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Protecting what really matters in the foreign aid budget

Robbie Macmillan, 22-year old graduate, Founder and Chairman of Children of Rwanda, a new charity promoting children's health and education in the western part of Rwanda, is contributing to our blog this week. 

Robbie Macmillan, 22-year old graduate, Founder and Chairman of Children of Rwanda, a new charity promoting children's health and education in the western part of Rwanda, is contributing to our blog this week. 


The foreign aid budget has been propelled into the spotlight recently after George Osborne announced it is to be used to accommodate the refugees the UK will be taking on, giving us a chance to examine it and consider the implications of its reallocation.

So what do you know about this year’s budget? Not much apart from one important fact: this year, after decades, the UK became the first G7 member to finally honour its pledge to dedicate 0.7% of its GDP to foreign aid.

When discussing foreign aid we do so in two categories: multilateral and bilateral aid. Multilateral aid represents donations to international organisations that constituted 41.2% of the foreign aid budget in 2013. The largest recipients of this aid are the International Development Association (member of the World Bank group) and the European Commission.

Bilateral aid, on the other hand, goes directly to developing countries, the top beneficiaries being Pakistan, Ethiopia and Bangladesh. There have been concerns raised over the efficiency of bilateral aid but putting that aside, the purpose of this aid is to forward the objectives of the department of international development, most of which involve children’s health and schooling. This year, however, £1billion is speculated to have been spent from the foreign aid budget in maintaining and supplying refugee camps on the borders of Syria.

Mr Osborne has estimated that around £250million per year will be needed for the arriving refugees, and assuming these funds are not going to be made available through more efficient bilateral aid, where is this amount of money going to come from?

Conflict, Stability and Security Fund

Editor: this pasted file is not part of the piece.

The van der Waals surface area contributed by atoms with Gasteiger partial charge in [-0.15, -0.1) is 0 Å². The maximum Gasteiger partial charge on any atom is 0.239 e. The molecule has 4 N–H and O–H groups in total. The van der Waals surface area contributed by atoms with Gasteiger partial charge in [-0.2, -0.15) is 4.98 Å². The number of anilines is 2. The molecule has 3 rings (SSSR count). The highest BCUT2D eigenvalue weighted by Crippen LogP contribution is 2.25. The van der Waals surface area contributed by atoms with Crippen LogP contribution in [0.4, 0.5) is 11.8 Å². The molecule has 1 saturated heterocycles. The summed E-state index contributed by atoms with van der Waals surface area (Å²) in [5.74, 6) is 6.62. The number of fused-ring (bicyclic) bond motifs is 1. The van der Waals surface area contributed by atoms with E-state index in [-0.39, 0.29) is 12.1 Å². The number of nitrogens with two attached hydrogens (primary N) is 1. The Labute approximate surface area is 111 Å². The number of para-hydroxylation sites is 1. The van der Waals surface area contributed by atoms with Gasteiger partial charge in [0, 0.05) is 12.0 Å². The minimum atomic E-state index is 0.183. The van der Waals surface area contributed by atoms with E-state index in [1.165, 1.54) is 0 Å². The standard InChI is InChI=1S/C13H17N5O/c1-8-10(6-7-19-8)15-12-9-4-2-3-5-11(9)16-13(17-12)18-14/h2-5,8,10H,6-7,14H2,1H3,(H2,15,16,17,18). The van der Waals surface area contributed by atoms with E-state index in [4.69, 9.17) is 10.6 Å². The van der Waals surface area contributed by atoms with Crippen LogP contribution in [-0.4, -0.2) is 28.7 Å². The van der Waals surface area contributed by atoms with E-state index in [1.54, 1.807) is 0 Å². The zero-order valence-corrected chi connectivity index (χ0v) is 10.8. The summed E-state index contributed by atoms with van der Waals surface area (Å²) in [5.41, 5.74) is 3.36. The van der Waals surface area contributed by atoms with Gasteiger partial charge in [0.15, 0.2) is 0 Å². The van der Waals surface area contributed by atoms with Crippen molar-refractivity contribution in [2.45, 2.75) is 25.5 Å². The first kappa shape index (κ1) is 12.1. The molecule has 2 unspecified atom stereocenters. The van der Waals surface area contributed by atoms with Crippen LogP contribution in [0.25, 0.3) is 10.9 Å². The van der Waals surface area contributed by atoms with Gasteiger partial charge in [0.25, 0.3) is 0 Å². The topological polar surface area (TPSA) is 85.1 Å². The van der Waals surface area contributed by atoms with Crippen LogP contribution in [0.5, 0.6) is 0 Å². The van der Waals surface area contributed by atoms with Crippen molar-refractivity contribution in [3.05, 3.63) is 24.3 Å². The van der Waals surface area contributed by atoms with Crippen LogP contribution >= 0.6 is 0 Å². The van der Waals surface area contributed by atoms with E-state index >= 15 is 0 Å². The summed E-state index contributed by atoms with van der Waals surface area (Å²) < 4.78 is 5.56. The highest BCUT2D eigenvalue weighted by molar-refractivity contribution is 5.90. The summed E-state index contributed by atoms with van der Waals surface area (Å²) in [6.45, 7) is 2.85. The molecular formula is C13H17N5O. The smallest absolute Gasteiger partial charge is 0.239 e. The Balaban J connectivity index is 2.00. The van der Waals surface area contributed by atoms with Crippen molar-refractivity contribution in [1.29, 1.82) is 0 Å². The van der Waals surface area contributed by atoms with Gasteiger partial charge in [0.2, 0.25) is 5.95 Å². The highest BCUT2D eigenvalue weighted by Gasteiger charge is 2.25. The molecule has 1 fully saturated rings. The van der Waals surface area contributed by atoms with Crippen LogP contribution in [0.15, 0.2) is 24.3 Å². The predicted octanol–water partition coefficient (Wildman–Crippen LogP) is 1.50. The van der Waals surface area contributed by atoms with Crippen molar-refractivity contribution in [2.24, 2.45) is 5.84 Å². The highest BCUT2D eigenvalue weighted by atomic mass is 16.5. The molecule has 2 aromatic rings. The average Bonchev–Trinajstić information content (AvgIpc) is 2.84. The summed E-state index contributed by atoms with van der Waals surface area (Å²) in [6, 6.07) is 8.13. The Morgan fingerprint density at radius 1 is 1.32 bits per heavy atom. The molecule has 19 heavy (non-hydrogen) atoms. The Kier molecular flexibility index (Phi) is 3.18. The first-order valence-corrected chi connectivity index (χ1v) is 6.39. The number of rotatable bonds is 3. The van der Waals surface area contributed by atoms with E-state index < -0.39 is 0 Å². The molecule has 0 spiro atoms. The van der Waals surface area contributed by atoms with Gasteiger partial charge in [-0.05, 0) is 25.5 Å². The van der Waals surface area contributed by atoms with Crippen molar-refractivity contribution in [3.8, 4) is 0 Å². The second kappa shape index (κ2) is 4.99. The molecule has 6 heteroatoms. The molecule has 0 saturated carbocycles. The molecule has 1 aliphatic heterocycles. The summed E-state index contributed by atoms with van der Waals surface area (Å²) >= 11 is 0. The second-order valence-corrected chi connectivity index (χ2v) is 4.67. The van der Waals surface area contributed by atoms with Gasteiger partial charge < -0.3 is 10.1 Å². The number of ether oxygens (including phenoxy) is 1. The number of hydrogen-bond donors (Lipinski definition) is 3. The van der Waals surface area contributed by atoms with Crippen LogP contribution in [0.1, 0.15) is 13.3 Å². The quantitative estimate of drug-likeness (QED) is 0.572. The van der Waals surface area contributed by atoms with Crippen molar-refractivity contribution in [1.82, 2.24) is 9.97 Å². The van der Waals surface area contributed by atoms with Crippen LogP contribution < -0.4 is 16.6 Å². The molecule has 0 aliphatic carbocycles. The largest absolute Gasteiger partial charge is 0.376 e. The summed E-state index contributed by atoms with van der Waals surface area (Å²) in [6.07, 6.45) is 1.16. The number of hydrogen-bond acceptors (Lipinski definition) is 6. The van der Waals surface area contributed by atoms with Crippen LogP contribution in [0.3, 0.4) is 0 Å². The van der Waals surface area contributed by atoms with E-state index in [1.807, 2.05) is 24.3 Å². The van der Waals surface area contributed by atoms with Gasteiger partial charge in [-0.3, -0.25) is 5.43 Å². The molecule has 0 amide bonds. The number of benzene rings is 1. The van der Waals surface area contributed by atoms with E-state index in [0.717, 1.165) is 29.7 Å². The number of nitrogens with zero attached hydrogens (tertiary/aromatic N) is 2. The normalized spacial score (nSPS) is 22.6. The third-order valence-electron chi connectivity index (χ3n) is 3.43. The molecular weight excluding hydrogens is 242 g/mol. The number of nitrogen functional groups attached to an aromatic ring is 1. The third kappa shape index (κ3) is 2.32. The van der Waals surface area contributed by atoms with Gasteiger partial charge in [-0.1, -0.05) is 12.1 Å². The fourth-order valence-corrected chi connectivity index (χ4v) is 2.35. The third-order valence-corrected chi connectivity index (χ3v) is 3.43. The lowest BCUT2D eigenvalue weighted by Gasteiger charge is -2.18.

We have been told that the necessary funds are to come from an expansion of the new Conflict, Stability and Security Fund (CSSF). However, the CSSF replaced the Conflict Pool fund in April 2015, a fund that in 2013 provided £124million to the foreign aid budget meaning that the CSSF would have to triple the funds its predecessor provided if the above projects are to be unaffected. I personally am sceptical about the confidence we are expected to place in the CSSF and would like to ask where the funds would come from if this proves insufficient.

EU commission donations

Could we reduce EU commission donations? Unlikely as part of these donations end up back in the UK to tackle problems in impoverished areas such as Cornwall which, to date, has seen more than £1 billion from the EU.

World Bank group

Cease or reduce donations to the World Bank group? There are a few interesting reasons why this is less than likely, most important being that the UK is the fourth largest shareholder in both the World Bank and the International Monetary Fund. Shareholder-ship in these two institutions works by quotas, so the more you payin, the more influence you have. This means that the UK has an interest in maintaining a high percentage of multilateral aid going to programs run by these institutions. And given how openly we have been affirming lately that foreign aid serves to advance Britain’s national interests, let us assume that we shall not see this flow of capital affected anytime soon.

Bilateral aid budget

So this leaves us with the most likely candidate: defunding bilateral programs in places like Pakistan and Ethiopia. I would argue that the UK needs to maintain these programmes, even though the motives may not be purely altruistic and their efficiency questionable, they provide for children in vulnerable parts of the world and surely that has to be the single most important criteria. Looking at what we have so far one might be inclined to suggest that it boils down to a choice between maintaining support for the children overseas or redirect for those arriving on our shores.

I believe that we need not be faced with this dilemma because of the large charity sector we have here in the UK. Thus far the response we have witnessed from the third sector and public has been remarkable. Through its first campaign, Save the Children raised over £500,000 in 24hours, and the British public have made it clear that they are prepared to rally round with over 3,000 people having signed a petition in the last three days offering space in their homes for refugees. With this encouraging response, could charities and the public lighten the financial burden that now lies on the CSSF, ultimately allowing the foreign aid budget to return or stay overseas?


Robbie Macmillan


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